One of Indian football team’s biggest criticism has been the standard of their opponents in international friendlies. Apart from their Asian Cup qualification opponents, choosing who were not in India’s hands, they have played with Puerto Rico, Mauritius, St. Kitts, and Laos before the Intercontinental Cup last year. Now, the Intercontinental Cup was a good, if not ideal, parameter to judge the progress of the team before the Asian Cup finals, but the total lack of similar tournaments or friendlies in Constantine’s four-year reign proved to be India’s Achilles ankle in the end.

A distraught Sunil Chhetri after Asian Cup elimination © Getty

It is also no secret that playing at the club level is a totally different ball game from the one at the international level and what India really needed before the Asian Cup was competitive practice games against stronger opponents. For example, India’s victories against Kenya, who looked physically superior, revealed that India could beat them with better technique. However, their defeat to a second-string New Zealand side, who were superior both technically and physically, was a problem. In hindsight, India’s experience against China and Oman looked totally absent during the tournament.

This eventually brought their downfall at the Asian Cup where a win over Thailand was so overhyped that India failed to cover their deficiencies against UAE and Bahrain. When it comes to choosing Constantine's replacement, this would be an aspect that the board needs to keep an eye on. While the Englishman was sound as far as his tactics in approaching a game were concerned, he often failed to identify the subtle nuances of the game. 

For example, India aiming for a draw against Bahrain in their final group stage last week was quite evident by the line-up Constantine fielded, with Rowlin Borges the only tweak. However, soon into the game the NorthEast United midfielder looked out of ideas at the face of Bahrain’s high pressing, and while Constantine should have ideally defined his role more clearly at half-time, we didn’t see any change in his game whatsoever. A worrying observation from India’s Asian Cup campaign was also the players’ lack of fitness. The only time the Blue Tigers looked at the top of their game was when they attacked, which was crystal clear during the Thailand game. However, they failed to keep up that intensity in the second half of UAE and during the full 90 minutes against Bahrain. Halicharan Narzary had even admitted that playing three matches in a span of 10 days was taking a toll in players.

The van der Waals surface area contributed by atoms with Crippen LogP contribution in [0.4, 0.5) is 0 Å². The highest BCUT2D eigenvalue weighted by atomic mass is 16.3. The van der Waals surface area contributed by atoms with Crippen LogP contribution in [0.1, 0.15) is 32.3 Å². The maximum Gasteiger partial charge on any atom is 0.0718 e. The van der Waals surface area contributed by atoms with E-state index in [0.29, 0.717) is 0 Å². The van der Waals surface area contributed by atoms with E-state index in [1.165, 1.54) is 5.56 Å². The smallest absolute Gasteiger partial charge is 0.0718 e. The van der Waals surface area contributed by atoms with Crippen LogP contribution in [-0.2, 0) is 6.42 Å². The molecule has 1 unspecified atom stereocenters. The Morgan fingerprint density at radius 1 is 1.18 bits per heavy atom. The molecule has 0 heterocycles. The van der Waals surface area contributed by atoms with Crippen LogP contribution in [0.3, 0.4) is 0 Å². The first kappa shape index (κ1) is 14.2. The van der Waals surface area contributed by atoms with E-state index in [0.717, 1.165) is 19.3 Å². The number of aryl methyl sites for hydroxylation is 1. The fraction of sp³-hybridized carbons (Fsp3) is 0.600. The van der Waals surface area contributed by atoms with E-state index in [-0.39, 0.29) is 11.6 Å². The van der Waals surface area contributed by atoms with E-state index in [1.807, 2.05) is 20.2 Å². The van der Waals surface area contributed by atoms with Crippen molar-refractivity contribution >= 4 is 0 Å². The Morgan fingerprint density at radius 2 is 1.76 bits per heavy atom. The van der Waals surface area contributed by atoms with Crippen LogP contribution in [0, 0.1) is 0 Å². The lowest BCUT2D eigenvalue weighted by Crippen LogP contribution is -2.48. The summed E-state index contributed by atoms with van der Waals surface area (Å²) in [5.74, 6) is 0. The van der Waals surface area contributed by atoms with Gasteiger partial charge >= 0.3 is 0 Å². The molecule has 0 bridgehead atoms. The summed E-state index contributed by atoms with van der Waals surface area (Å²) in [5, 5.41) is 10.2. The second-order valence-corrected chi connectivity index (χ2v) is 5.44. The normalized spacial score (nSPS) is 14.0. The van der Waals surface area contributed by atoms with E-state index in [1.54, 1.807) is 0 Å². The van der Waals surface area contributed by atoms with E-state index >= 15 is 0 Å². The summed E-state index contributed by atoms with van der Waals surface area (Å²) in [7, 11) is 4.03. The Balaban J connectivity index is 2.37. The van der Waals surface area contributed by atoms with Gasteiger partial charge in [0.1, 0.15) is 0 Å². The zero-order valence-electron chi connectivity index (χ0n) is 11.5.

If banking on their attacking arsenal is India’s only way forward which is a huge probability given the numerous attacking talents coming out of the ISL and the national team’s evident composure at the offence, India would be needing someone at the helm who could build a team around its strengths. And they don’t need to look beyond their cricketing counterpart for inspiration. Fortunately, under some brilliant managers in ISL, India have options in the Sahal Abdul Samad, Michael Soosairaj, Lallianzuala Chhangte, Jerry Mawihmingthanga and more, who look tailor made to adapt to play possession-based football, which India couldn’t play against Bahrain, as well as the high pressing one, which India did execute well only though for one game.

While Belgium’s blueprint to start from the grassroot level is seemingly improbable to implement in a massively populated country like India, finding an ideal setup after extensive study on available talents, and superimposing the players upon it looks like a more feasible solution – albeit not ideal. Till then, India need to, as Rudyard Kipling would say, “meet with triumph and disaster and treat those two impostors just the same."